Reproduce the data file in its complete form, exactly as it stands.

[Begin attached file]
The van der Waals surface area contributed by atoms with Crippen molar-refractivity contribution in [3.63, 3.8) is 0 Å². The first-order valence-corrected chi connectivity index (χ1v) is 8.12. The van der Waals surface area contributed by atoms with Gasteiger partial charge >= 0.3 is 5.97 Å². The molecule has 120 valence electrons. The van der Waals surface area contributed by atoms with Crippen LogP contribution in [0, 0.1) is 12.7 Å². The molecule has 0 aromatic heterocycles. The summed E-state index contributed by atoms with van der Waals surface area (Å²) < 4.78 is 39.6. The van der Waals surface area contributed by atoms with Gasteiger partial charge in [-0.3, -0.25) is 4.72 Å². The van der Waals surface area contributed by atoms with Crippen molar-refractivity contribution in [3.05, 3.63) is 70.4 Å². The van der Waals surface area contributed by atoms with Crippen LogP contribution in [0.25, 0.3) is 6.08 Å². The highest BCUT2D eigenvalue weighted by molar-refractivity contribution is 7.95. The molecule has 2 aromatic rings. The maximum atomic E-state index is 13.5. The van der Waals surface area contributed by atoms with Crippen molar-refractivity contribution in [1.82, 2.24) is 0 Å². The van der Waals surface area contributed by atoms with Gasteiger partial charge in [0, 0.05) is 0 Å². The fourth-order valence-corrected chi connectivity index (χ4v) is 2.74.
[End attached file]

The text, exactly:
The van der Waals surface area contributed by atoms with Crippen molar-refractivity contribution in [3.63, 3.8) is 0 Å². The first-order valence-corrected chi connectivity index (χ1v) is 8.12. The van der Waals surface area contributed by atoms with Gasteiger partial charge >= 0.3 is 5.97 Å². The molecule has 120 valence electrons. The van der Waals surface area contributed by atoms with Crippen LogP contribution in [0, 0.1) is 12.7 Å². The molecule has 0 aromatic heterocycles. The summed E-state index contributed by atoms with van der Waals surface area (Å²) < 4.78 is 39.6. The van der Waals surface area contributed by atoms with Gasteiger partial charge in [-0.3, -0.25) is 4.72 Å². The van der Waals surface area contributed by atoms with Crippen molar-refractivity contribution in [3.05, 3.63) is 70.4 Å². The van der Waals surface area contributed by atoms with Crippen LogP contribution in [0.25, 0.3) is 6.08 Å². The highest BCUT2D eigenvalue weighted by molar-refractivity contribution is 7.95. The molecule has 2 aromatic rings. The maximum atomic E-state index is 13.5. The van der Waals surface area contributed by atoms with Crippen molar-refractivity contribution in [1.82, 2.24) is 0 Å². The van der Waals surface area contributed by atoms with Gasteiger partial charge in [0, 0.05) is 0 Å². The fourth-order valence-corrected chi connectivity index (χ4v) is 2.74.